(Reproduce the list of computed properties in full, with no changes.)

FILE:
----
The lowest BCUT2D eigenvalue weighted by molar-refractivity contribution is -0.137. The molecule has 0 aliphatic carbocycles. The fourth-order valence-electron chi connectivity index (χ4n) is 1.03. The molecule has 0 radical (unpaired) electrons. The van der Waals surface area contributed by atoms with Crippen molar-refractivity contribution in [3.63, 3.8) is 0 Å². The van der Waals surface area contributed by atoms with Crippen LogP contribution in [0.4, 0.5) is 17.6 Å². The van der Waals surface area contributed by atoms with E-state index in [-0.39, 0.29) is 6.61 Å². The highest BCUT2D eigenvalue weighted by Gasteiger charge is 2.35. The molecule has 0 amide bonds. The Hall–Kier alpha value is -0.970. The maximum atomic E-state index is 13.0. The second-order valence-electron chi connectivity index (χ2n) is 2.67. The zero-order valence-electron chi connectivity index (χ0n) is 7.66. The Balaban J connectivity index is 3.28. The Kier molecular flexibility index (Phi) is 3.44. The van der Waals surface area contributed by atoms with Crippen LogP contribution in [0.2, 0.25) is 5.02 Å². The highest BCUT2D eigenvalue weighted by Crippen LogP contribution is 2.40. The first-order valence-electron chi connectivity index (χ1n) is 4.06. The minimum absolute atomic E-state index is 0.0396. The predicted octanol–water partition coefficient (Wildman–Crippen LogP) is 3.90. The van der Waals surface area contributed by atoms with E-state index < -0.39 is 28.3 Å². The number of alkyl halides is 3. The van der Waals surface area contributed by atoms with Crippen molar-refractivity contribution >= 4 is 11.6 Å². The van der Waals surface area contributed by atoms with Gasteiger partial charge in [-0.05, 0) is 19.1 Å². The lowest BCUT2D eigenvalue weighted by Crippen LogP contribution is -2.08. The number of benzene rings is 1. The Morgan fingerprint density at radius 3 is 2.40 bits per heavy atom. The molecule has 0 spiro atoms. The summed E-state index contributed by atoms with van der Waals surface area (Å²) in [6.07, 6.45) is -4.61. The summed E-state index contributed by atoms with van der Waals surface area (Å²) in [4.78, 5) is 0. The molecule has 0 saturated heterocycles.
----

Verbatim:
The lowest BCUT2D eigenvalue weighted by molar-refractivity contribution is -0.137. The molecule has 0 aliphatic carbocycles. The fourth-order valence-electron chi connectivity index (χ4n) is 1.03. The molecule has 0 radical (unpaired) electrons. The van der Waals surface area contributed by atoms with Crippen molar-refractivity contribution in [3.63, 3.8) is 0 Å². The van der Waals surface area contributed by atoms with Crippen LogP contribution in [0.4, 0.5) is 17.6 Å². The van der Waals surface area contributed by atoms with E-state index in [-0.39, 0.29) is 6.61 Å². The highest BCUT2D eigenvalue weighted by Gasteiger charge is 2.35. The molecule has 0 amide bonds. The Hall–Kier alpha value is -0.970. The maximum atomic E-state index is 13.0. The second-order valence-electron chi connectivity index (χ2n) is 2.67. The zero-order valence-electron chi connectivity index (χ0n) is 7.66. The Balaban J connectivity index is 3.28. The Kier molecular flexibility index (Phi) is 3.44. The van der Waals surface area contributed by atoms with Crippen LogP contribution in [0.2, 0.25) is 5.02 Å². The highest BCUT2D eigenvalue weighted by Crippen LogP contribution is 2.40. The first-order valence-electron chi connectivity index (χ1n) is 4.06. The minimum absolute atomic E-state index is 0.0396. The predicted octanol–water partition coefficient (Wildman–Crippen LogP) is 3.90. The van der Waals surface area contributed by atoms with E-state index < -0.39 is 28.3 Å². The number of alkyl halides is 3. The van der Waals surface area contributed by atoms with Crippen molar-refractivity contribution >= 4 is 11.6 Å². The van der Waals surface area contributed by atoms with Gasteiger partial charge in [-0.05, 0) is 19.1 Å². The lowest BCUT2D eigenvalue weighted by Crippen LogP contribution is -2.08. The number of benzene rings is 1. The Morgan fingerprint density at radius 3 is 2.40 bits per heavy atom. The molecule has 0 spiro atoms. The summed E-state index contributed by atoms with van der Waals surface area (Å²) in [6.07, 6.45) is -4.61. The summed E-state index contributed by atoms with van der Waals surface area (Å²) in [4.78, 5) is 0. The molecule has 0 saturated heterocycles.